Over the course of my 30-year career in marketing, I've had the privilege (and pain) of managing many large and small marketing, CRM, customer database and web projects working with some very talented IT and Project Management professionals. One thing I often heard was, "Well, Kathy, you can have it cheap, you can have it fast, or you can have it done right. Which two do you want?"
To tell you the truth, I always thought that question was a bit lame and just a way for my IT/PM colleagues to have an 'out' in case the project didn't go well. I've since learned that it is actually rooted in the Project Management Triangle (also called the Triple Constraint or Iron Triangle) which depicts the typical constraints of time, cost and quality that projects like these have.
Now I certainly am smart enough to 'get' that all projects or marketing initiatives are managed within certain constraints. That trade-offs are sometimes required. But why force me to pick two of these conditions? "I mean, c'mon," I'd say. "Surely we can at least START the work talking about how we can collectively complete the project quickly, within budget and with great results, right?!"
Of course I learned over time that unfortunately trade-offs are often required in business, and that being good at making the RIGHT trade-offs was a skill that I had to quickly develop to be successful as a business leader.
And that's what I always loved as a previous client of Creatis - no trade-offs were required! The Creatis business model is specifically built to deliver ALL three of these at once to clients - providing high qualify resources, available right when you need them and at a "no-excess" cost that keeps you within budget.
High quality. Right Now. No Waste. Perfect! Because why settle for just two when you really can have all three with Creatis?!
One of the best parts of my job is that I get to do a lot of lunches with people to talk about Creatis. Not only does this energize me (my 'off-the-chart' E of my Myers Briggs profile loves this) but it also gives me a wonderful excuse to reconnect with some of my favorite people from previous jobs.
If you've been lucky like I have, you have a wonderful group of people in your professional life who just keep coming back around to you again and again like a GOOD penny!
These are the people that you just clicked with when you met them. The ones you LOVED to work with. These are the people that you keep 'dragging with you' as you move from company to company. The ones you consistently seek out year after year for advice or a connection. Those special people who you can re-connect with after 5 years and pretty much pick up where you left off.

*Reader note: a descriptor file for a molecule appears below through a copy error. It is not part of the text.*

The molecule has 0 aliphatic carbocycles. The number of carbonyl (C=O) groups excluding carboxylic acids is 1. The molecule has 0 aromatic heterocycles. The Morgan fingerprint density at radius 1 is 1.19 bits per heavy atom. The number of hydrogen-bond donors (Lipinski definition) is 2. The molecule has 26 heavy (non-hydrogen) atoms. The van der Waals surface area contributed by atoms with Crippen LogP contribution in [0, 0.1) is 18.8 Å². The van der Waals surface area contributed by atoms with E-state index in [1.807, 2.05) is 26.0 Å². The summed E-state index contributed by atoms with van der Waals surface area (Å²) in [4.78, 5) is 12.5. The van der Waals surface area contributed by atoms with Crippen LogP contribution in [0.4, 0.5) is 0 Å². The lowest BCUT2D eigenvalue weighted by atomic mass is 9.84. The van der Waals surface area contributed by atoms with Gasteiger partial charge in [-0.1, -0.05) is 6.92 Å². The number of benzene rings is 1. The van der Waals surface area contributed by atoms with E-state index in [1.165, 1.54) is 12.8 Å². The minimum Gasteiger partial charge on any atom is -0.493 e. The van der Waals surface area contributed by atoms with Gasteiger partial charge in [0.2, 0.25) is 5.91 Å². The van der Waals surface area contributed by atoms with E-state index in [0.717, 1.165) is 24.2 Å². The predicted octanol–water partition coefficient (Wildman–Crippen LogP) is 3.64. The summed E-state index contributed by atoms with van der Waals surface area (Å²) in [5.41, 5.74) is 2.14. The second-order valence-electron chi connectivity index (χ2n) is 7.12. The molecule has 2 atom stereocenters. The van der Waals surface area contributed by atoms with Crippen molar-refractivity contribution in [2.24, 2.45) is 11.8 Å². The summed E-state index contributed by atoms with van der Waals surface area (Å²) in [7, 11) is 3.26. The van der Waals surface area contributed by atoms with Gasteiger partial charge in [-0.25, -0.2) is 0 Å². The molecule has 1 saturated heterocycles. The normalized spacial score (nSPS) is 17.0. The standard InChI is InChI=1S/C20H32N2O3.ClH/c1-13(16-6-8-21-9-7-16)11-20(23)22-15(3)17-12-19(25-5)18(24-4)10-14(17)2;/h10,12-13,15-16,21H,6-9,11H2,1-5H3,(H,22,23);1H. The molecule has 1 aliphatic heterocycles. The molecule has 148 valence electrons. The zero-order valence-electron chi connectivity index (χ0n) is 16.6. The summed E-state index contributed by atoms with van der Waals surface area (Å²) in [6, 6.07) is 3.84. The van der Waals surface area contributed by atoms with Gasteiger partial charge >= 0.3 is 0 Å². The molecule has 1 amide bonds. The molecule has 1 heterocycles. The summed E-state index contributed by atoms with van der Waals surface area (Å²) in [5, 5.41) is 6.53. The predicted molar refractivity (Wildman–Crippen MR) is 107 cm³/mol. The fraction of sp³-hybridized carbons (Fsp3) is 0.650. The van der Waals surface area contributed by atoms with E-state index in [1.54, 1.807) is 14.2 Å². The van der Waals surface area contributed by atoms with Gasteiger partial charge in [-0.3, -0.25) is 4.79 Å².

I have created a fictional business executive named Grace. She's seasoned. She's smart. She's worked for great companies. She's steadily risen through the ranks. She goes 'all in' and is 110% committed to the company. And she's been given the chance to "pursue other opportunities" several times.
As you probably have already figured out, Grace is not a totally made up person as she is based on personal experiences from transitions I did over the course of my 30+ year career. I know first-hand that exiting a company will be the most terrifying and the most liberating experience you have (get) to face in your professional career. But there is life after (insert company name here).
According to Wikipedia, “my two cents” is a United States idiomatic expression taken from the original English expression ‘to put in my two pennies worth’ or ‘my two-penn’orth’. It is used to preface the tentative stating of one’s opinion, because by deprecating the opinion to follow (suggesting its value is only two cents), the user of the phrase hopes to lessen the impact of a possibly contentious statement, showing politeness and humility.
How interesting! (But, of course, that’s just my two cents.)
As I begin sharing personal and professional comments via this Creatis blog, I certainly hope you find my opinions and content useful. Those that know me well might suggest that I am not one typically afraid of sharing my point of view. But what I have shared in the past was often more carefully ‘managed’ then they might have realized.
As you may have guessed – I am an avid golfer. So much so that many of my colleagues have encouraged me over the years to go find a marketing job in the golf industry. “You’d be perfect!” was a common thing I’d hear. “You love marketing. You love golf. You fancy yourself above average in both. It’s a real no-brainer.”
But for some reason I didn’t want my personal passion to be my work passion – if that makes any sense. Probably because if my golf game went to hell and I began to hate the game I now love, I’d also start to hate my job and then I’d be left with nothing!